SRU researchers team with Berkeley Lab to develop augmented reality cybersecurity app
From left, Elizabeth Bautista, manager for the Operations Technology Group at the National Energy Research Scientific Computing; Cory Haser, a Slippery Rock University senior computing major; and Nitin Sukhija, SRU assistant professor of computer science; stand near server racks at Lawrence Berkeley National Laboratory in Berkeley, California. The trio make up a research team that is developing augmented and virtual reality applications that can help high performance computing data centers defend against cyberattacks.
July 29, 2019
SLIPPERY ROCK, Pa. — Cory Haser has a history of adding new dimensions to his experience working with computers, having previously developed software that uses three-dimensional models. He is getting an opportunity this summer to push his 3D modeling skills to whole new level.
Haser, a Slippery Rock University senior computing major from Zelienople, is part of a faculty-student research project with Nitin Sukhija, SRU assistant professor of computer science, and Elizabeth Bautista, manager for the Operations Technology Group at the National Energy Research Scientific Computing Center at Lawrence Berkeley National Laboratory in Berkeley, California.
Together they are developing framework to apply augmented and virtual realities to cybersecurity operations for high performance computing data centers. Augmented reality is technology that superimposes a computer-generated image on a user's view of the real world from a computer screen, and virtual reality is computer-generated simulations of three-dimensional environments.
"We're combining augmented and virtual reality technology with cybersecurity and a high performance computing environment, which when compared to related studies, is a new approach," said Sukhija, who is also the director of SRU's Center for Cybersecurity and Advanced Computing. "An important challenge faced by cybersecurity specialists is managing the extreme levels of stress and finding ways to monitor, access and defend multiple cyberattacks in real time."
The idea to use augmented reality and virtual reality was born when Haser entered Sukhija's office looking to obtain research experience. Haser already works in the field as an augmented reality software engineer for D'Angelo Technologies, a small business in Zelienople that provides engineering solutions for military, civil and commercial clients.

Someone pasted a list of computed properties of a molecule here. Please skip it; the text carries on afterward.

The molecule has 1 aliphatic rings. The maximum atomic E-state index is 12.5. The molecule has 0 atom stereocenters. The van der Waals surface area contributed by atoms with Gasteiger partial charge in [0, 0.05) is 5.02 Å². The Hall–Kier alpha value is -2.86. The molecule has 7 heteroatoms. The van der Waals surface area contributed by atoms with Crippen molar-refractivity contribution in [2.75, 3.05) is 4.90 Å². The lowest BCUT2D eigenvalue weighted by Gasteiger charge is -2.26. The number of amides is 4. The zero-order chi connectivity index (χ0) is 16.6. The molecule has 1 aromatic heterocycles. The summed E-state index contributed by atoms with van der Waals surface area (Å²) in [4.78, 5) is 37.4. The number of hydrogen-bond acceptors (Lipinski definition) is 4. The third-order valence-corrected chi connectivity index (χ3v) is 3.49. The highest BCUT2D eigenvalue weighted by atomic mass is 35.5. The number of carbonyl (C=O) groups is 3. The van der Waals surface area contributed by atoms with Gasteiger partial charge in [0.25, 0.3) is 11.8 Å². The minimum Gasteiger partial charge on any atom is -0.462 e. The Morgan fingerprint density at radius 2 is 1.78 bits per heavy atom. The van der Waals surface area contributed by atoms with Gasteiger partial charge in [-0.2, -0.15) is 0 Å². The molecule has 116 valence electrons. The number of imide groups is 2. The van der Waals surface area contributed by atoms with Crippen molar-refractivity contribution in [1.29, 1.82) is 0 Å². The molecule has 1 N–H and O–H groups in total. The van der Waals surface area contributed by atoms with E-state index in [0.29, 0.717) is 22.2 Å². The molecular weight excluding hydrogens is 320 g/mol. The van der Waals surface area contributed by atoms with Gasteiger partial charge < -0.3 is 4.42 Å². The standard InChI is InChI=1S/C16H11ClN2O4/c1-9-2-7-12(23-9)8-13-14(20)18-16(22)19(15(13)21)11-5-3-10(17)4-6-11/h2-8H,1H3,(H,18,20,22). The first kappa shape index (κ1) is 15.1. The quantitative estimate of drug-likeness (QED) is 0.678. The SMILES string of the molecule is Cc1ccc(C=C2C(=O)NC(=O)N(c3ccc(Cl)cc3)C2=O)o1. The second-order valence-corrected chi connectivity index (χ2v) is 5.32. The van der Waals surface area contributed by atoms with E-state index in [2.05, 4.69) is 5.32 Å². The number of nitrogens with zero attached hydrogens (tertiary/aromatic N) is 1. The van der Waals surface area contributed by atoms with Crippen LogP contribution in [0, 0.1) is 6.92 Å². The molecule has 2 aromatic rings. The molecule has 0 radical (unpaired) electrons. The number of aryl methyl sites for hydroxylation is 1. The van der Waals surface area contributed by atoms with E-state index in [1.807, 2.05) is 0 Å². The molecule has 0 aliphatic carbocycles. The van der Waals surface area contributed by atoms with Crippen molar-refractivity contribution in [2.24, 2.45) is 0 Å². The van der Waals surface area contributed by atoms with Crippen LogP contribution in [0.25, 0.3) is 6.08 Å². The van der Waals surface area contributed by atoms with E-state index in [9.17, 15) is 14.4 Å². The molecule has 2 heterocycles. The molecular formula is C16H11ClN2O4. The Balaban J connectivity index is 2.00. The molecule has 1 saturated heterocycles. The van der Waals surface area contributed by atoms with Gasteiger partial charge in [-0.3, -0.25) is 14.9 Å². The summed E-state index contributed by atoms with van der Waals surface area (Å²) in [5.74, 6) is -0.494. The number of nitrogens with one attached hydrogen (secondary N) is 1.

Sukhija and Haser received several grants, including $4,759 through SRU's Summer Collaborative Research Experience grant program, to conduct their research at NERSC, one of the largest facilities in the world devoted to providing computational resources and expertise for basic scientific research. NERSC is located at Berkeley Lab, a multiprogram national laboratory managed by the University of California for the U.S. Department of Energy's Office of Science. SRU has an existing relationship with Berkeley Lab after Sukhija led a project where three SRU students are spending the summer to conduct separate research.
The new project involves the use of augmented reality to assist with cybersecurity at large data centers like NERSC. The software application they are developing will help cybersecurity specialists navigate the data center and provide visual markers superimposed on screen to detect and find computing parts, such as memory and data processors, or the compromised server itself from the stacks of data servers in the event that a person is unable to physically be at the data center while conducting an investigation. The researchers are also developing applications that provide a simulated, three-dimensional environment visible from an Apple iPad screen for augmented reality or from an Oculus Rift headset for virtual reality.
"This is a really innovative idea," Bautista said. "When I saw the AR software I immediately thought of our security operations. I'm in a 24/7-work environment in a data center and we started thinking about a situation where staff might be unable to be on the computational center floor, due to something like an evacuation or environmental issues. Chances are, the systems are running even when staff cannot be there. With this idea, we would be able to see what's going on in the data center in three dimensions without actually walking through it and we could possibly diagnose or prevent the problem much more effectively."
According to the researchers, having this technology would increase efficiency, eliminate risks and save time and money, especially for data centers that might not have an expert on location when hardware fails or if someone needs to pinpoint malicious activity when all they have is an IP address. For a data center like the one at NERSC, on one floor there could be as many as 14,000 nodes, or components of an HPC system, among the server stacks.
In two separate visits, Haser has spent a total of two weeks onsite at Berkeley Lab working on the project with Sukhija and Bautista. The team is presenting their research at the Practice and Experience in Advanced Research Computing Conference in Chicago, now through Aug. 1.
"It's been amazing to work at Berkeley Lab and in the cybersecurity and high performance computing environment," Haser said. "This is a little bit out of my comfort zone, but it's nice to still be able to work with technology that I'm familiar with and then combine it with something I'm interested in learning more about and potentially developing some software that people can use."
"Cory's a perfect example of how you have to apply your knowledge in other areas," Sukhija said. "He accepted the challenge and he's been great to work with."
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